Disputes arose between the parties and on June 3, 2008, Sealion and Marecsa entered a "Transaction Agreement" concerning "unpaid charter hire and other expenses due and owing to Sealion" at the conclusion of the First PEP Contract. Like the preceding contracts, the Transaction Agreement provided that it was to be "construed and interpreted in accordance with English Law" and any dispute arising under it "shall be referred to arbitration in London." The Transaction Agreement also specified, however, that if Marecsa failed to comply with certain obligations, "Sealion has the right to pursue Marecsa both criminally and/or civilly . . . in whatever court and/or jurisdiction it deems necessary or appropriate in its sole discretion."

B. The Second PEP Contract On or about March 8, 2008 -- before the parties had concluded the Transaction Agreement resolving disputes related to the First PEP Contract -- PEP awarded Marecsa a second contract (the "Second PEP Contract"). Marecsa, Sealion, and a third party entered a "Tripartite Agreement" on March 14, which defined each party's role and responsibilities in fulfilling the Second PEP Contract. On the same day, Marecsa and Sealion entered a separate agreement (the "Disputed Terms Agreement"), pursuant to which Marecsa agreed to request that PEP amend certain "Disputed Terms" in the Second PEP Contract "through Modification Agreements on terms satisfactory to Sealion." Both the Tripartite and the Disputed Terms Agreements included the same choice of law and arbitration provision used in the Joint Venture and Subcontractor Agreements.*fn2 The Second PEP Contract expired on March 21, 2010.

C. Deepwater Horizon Transaction After the Second PEP Charter expired, the vessel Toisa Pisces and its personnel remained on standby while Sealion and Marecsa negotiated a third contract with PEP. At the end of April 2010, however, BP p.l.c. ("BP") hired the Toisa Pisces to assist in the cleanup of the oil spill caused by the Deepwater Horizon oil drilling rig. Sealion's New York agent -- Brokerage & Management Corp. -- approached Marecsa to arrange for Marecsa to provide the personnel necessary for Sealion to perform the BP contract. On or about May 21, 2010, the Toisa Pisces entered United States waters with Marecsa personnel on board, but the parties never concluded a written agreement concerning the transaction. Marecsa personnel remained on the vessel, providing services until at least September 24, 2010. Although Marecsa billed Sealion for its fees and expenses relating to the Deepwater Horizon work, these invoices have not been paid.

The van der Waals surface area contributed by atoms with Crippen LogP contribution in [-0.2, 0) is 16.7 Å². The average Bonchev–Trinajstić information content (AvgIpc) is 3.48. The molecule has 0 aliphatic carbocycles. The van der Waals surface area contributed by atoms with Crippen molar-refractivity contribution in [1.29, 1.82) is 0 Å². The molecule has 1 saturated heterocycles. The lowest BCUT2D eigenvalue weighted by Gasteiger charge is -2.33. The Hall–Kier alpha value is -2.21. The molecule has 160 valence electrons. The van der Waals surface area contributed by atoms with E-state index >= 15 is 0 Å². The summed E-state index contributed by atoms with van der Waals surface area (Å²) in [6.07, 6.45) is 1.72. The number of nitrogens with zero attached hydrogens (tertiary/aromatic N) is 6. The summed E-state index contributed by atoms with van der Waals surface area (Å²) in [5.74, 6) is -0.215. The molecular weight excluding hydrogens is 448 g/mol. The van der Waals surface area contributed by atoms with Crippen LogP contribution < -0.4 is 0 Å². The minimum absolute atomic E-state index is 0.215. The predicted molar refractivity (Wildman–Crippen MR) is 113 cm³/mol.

On October 27, 2010, Marecsa filed this action against Sealion seeking $1,152,946.57 in fees for the services Marecsa provided in connection with the Deepwater Horizon cleanup effort. On December 7, 2010, Sealion served Marecsa with an arbitration demand for alleged breaches of two agreements relating to the First PEP Contract -- the Joint Venture Agreement and the Transaction Agreement (the "London Arbitration"). On January 13, 2011, Sealion filed a motion to compel arbitration and stay litigation. Sealion's motion became fully submitted on February 11.


Sealion moves to compel arbitration of Marecsa's claims and to stay litigation. Sealion concedes that there is no written agreement to arbitrate the plaintiff's claims arising from the Deepwater Horizon transaction, but it contends that a binding agreement to arbitrate can be implied from the parties' prior course of dealing. Should the Court deny its motion to compel arbitration, Sealion requests that the case be stayed pending the conclusion of London Arbitration concerning the agreements related to the First PEP Contract.

I. Motion to Compel Arbitration It is undisputed that the Convention on the Recognition and Enforcement of Foreign Arbitral Awards of June 10, 1958 (the "Convention"), 21 U.S.T. 2517, 330 U.N.T.S. 38, reprinted at 9 U.S.C. § 201, governs this international commercial transaction and that the Federal Arbitration Act (the "FAA"), 9 U.S.C. § 1, et seq., and the Convention "have overlapping coverage to the extent that they do not conflict." Sole Resort, S.A. de C.V. v. Allure Resorts Mgmt., LLC, 450 F.3d 100, 102 n.1 (2d Cir. 2006) (citation omitted). Under the Convention, an agreement to arbitrate exists if:

(1) There is a written agreement; (2) the writing provides for arbitration in the territory of a signatory of the convention; (3) the subject matter is commercial; and (4) the subject matter is not entirely domestic in scope.